Hailing from Sweden, the eternal hotbed of death metal, INISANS have quietly built a name for themselves on the back of their lone demo, Morbid Vision of Death. Originally released in 2012, Morbid Vision of Death was later reissued in 2014 as a split cassette with French comrades Skelethal. From there, the INISANS name began to build, all due to the band’s fresh take on rotten old death metal. References to be made were plenty – early Swedish darkness, pre-prog Cadaver, classic Pentagram (Chile), even EP-era Sadistic Intent – but the way the quartet mixed them all together made for something unique.
Alas, that flash of poisonous promise has come to fuller fruition on INISANS’ debut full-length, Transition. Taking their Metal of Death down roads alternately more sepulchral and cosmic, Transition indeed is the sound of a fiery young band feeding their flames of creation. Bursting into being with perfunctory punctuation, Transition soon settles into shape as the restless, forever-roiling spectre of ancient death metal darkness being illuminated with haunting ‘n’ horrific shapes. The pulse ‘n’ pound is both barbaric and fleet-footed, hammering onward with an insistence that’s nothing short of graceful – and yet, it’s equally garish and grimy in texture. Riffs rudely twist into different forms whilst remaining rooted in linear composition; from lo-end crunge to high-fret hysteria, the full spectrum of death metal savagery is well covered. Bellows from the deep reverberate with sinister portent, all the while remaining (eerily) intelligible. Production, too, ably highlights the swirling extremes INISANS so deftly canvass: in many ways, the combined sound and sensation of Transition looks a lot like its cover artwork.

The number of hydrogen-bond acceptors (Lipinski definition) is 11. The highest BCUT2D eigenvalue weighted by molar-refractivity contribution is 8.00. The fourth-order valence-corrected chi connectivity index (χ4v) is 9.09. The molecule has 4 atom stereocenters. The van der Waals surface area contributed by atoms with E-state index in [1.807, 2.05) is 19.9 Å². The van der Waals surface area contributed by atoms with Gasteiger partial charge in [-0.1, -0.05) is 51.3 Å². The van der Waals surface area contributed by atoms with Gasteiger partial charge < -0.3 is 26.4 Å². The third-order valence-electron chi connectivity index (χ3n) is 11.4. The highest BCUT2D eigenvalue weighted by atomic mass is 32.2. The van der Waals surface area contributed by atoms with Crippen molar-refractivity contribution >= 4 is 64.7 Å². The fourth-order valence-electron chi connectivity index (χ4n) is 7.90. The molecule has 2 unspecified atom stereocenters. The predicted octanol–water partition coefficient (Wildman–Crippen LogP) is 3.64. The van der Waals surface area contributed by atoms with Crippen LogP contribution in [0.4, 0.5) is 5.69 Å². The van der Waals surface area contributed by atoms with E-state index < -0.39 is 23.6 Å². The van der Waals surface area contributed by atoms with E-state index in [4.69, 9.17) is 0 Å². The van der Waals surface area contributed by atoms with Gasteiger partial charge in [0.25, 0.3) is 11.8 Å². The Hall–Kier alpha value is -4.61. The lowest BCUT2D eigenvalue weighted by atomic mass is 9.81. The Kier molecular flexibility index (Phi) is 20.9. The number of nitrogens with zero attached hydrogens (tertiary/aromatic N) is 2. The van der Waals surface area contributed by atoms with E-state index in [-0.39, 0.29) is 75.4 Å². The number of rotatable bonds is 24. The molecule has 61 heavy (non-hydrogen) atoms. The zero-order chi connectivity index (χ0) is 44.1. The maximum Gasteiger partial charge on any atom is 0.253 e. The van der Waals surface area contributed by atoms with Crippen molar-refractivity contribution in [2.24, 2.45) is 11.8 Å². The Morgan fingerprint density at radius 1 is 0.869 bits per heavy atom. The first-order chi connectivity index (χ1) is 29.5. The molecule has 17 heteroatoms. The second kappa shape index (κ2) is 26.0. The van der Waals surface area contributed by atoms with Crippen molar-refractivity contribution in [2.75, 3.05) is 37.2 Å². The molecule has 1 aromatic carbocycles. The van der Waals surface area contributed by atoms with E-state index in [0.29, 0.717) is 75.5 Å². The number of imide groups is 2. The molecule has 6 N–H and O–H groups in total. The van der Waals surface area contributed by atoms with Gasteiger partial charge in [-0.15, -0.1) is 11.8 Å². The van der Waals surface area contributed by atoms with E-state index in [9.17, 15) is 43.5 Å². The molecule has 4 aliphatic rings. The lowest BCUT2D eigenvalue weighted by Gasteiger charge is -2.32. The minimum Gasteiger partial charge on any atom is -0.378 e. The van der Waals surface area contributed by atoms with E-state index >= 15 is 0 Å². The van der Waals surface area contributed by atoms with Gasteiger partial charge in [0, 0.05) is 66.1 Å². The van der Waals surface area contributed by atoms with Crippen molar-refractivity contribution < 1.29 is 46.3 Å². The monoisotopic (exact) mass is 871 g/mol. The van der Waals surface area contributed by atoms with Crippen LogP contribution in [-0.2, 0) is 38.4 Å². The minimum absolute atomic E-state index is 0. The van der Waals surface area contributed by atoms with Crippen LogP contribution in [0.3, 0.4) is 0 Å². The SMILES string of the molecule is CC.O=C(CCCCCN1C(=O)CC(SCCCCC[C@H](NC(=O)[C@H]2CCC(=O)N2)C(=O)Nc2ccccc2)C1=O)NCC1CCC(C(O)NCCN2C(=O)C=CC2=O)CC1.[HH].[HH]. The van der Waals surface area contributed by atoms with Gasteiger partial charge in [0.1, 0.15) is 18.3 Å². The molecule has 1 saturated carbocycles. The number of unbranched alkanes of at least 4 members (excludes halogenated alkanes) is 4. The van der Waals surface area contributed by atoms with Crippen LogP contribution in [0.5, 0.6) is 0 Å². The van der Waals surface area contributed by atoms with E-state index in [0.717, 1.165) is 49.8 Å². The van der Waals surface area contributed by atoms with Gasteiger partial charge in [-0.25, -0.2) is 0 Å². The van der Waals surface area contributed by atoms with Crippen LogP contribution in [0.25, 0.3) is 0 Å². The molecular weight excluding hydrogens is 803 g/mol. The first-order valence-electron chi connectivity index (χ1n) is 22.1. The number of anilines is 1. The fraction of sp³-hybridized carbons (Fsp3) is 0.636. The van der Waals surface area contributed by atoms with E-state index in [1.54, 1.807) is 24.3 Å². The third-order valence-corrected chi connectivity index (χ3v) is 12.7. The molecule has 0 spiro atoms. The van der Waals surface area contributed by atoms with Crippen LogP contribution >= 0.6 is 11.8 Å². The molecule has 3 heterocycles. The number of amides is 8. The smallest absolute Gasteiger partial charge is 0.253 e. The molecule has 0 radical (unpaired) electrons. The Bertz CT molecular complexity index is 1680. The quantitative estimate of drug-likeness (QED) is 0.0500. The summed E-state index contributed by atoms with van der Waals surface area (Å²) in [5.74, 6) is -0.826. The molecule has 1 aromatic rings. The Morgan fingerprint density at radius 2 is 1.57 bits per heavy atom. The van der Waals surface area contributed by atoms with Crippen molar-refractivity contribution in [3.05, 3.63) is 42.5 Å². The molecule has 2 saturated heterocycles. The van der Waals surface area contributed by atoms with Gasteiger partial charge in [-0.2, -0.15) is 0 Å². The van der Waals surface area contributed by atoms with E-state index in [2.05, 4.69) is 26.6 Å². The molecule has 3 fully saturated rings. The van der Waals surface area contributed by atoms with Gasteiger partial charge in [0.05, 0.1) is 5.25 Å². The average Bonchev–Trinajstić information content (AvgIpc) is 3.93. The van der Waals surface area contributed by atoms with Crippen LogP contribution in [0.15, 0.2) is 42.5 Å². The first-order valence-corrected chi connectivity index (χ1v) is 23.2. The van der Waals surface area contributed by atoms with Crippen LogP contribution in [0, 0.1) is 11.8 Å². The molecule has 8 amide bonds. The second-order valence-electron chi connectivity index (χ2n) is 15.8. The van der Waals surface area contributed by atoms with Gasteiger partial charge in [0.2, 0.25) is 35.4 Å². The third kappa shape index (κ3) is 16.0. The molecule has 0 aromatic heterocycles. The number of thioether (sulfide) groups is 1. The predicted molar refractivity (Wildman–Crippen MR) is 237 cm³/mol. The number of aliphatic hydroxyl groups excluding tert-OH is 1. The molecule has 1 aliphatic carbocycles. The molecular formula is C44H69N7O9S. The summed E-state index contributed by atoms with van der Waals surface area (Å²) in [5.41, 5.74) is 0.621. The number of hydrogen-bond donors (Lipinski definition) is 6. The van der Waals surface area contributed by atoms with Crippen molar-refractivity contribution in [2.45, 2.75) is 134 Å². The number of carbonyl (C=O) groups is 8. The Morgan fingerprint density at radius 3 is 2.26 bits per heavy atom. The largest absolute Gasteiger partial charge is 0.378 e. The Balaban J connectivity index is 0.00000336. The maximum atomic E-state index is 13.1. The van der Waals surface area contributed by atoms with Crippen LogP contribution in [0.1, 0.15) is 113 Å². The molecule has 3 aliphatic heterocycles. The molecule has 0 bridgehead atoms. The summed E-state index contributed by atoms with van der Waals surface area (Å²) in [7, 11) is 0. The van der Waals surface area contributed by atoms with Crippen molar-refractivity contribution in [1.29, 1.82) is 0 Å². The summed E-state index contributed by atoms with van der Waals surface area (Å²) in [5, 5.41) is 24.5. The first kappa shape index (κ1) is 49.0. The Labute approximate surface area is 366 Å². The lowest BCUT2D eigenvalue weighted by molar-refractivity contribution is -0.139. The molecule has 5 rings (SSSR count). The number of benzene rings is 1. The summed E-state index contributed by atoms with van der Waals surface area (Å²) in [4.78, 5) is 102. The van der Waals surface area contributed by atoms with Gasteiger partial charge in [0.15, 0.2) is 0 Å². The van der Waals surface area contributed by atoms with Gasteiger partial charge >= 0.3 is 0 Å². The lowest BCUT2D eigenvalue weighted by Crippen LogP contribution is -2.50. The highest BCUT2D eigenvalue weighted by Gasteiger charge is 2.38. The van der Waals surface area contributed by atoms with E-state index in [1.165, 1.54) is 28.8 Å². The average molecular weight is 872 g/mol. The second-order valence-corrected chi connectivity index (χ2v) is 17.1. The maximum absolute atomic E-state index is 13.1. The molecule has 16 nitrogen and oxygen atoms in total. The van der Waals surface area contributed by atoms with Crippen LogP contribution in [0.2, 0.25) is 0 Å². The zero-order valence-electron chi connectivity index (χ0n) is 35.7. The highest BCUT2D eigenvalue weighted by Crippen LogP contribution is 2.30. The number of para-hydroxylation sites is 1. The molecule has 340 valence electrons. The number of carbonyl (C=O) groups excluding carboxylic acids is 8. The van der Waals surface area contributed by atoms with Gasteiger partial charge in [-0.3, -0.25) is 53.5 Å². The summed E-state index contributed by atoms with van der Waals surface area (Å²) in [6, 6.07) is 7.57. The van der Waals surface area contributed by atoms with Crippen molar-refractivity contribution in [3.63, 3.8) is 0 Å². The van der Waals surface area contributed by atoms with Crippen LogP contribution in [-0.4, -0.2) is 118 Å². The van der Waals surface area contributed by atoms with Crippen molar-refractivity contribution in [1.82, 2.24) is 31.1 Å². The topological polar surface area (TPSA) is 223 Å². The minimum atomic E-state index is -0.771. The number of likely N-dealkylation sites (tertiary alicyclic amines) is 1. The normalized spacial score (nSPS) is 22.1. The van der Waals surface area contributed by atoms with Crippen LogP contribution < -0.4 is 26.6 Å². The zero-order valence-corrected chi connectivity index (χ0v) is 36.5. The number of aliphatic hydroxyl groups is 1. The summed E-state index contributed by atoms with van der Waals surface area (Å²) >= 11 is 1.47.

So rooted in the old, rotten ways, it’s remarkably fresh, INISANS’ Transition is the New Sound of Old Death Metal.